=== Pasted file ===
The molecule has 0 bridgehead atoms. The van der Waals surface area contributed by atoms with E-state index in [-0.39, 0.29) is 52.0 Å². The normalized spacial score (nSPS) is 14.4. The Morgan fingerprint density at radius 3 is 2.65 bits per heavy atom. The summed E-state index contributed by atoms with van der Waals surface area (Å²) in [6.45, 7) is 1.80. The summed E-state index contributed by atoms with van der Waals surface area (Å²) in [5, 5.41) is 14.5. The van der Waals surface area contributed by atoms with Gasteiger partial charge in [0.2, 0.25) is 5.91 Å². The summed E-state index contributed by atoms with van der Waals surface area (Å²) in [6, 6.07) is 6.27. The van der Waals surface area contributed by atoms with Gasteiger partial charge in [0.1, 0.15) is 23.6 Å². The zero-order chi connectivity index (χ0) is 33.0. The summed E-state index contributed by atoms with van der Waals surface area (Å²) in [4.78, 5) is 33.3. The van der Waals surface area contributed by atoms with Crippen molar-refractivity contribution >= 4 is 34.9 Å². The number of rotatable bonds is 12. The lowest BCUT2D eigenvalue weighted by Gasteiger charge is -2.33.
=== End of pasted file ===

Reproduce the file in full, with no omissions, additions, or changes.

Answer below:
The molecule has 0 bridgehead atoms. The van der Waals surface area contributed by atoms with E-state index in [-0.39, 0.29) is 52.0 Å². The normalized spacial score (nSPS) is 14.4. The Morgan fingerprint density at radius 3 is 2.65 bits per heavy atom. The summed E-state index contributed by atoms with van der Waals surface area (Å²) in [6.45, 7) is 1.80. The summed E-state index contributed by atoms with van der Waals surface area (Å²) in [5, 5.41) is 14.5. The van der Waals surface area contributed by atoms with Gasteiger partial charge in [0.2, 0.25) is 5.91 Å². The summed E-state index contributed by atoms with van der Waals surface area (Å²) in [6, 6.07) is 6.27. The van der Waals surface area contributed by atoms with Gasteiger partial charge in [0.1, 0.15) is 23.6 Å². The zero-order chi connectivity index (χ0) is 33.0. The summed E-state index contributed by atoms with van der Waals surface area (Å²) in [4.78, 5) is 33.3. The van der Waals surface area contributed by atoms with Crippen molar-refractivity contribution >= 4 is 34.9 Å². The number of rotatable bonds is 12. The lowest BCUT2D eigenvalue weighted by Gasteiger charge is -2.33.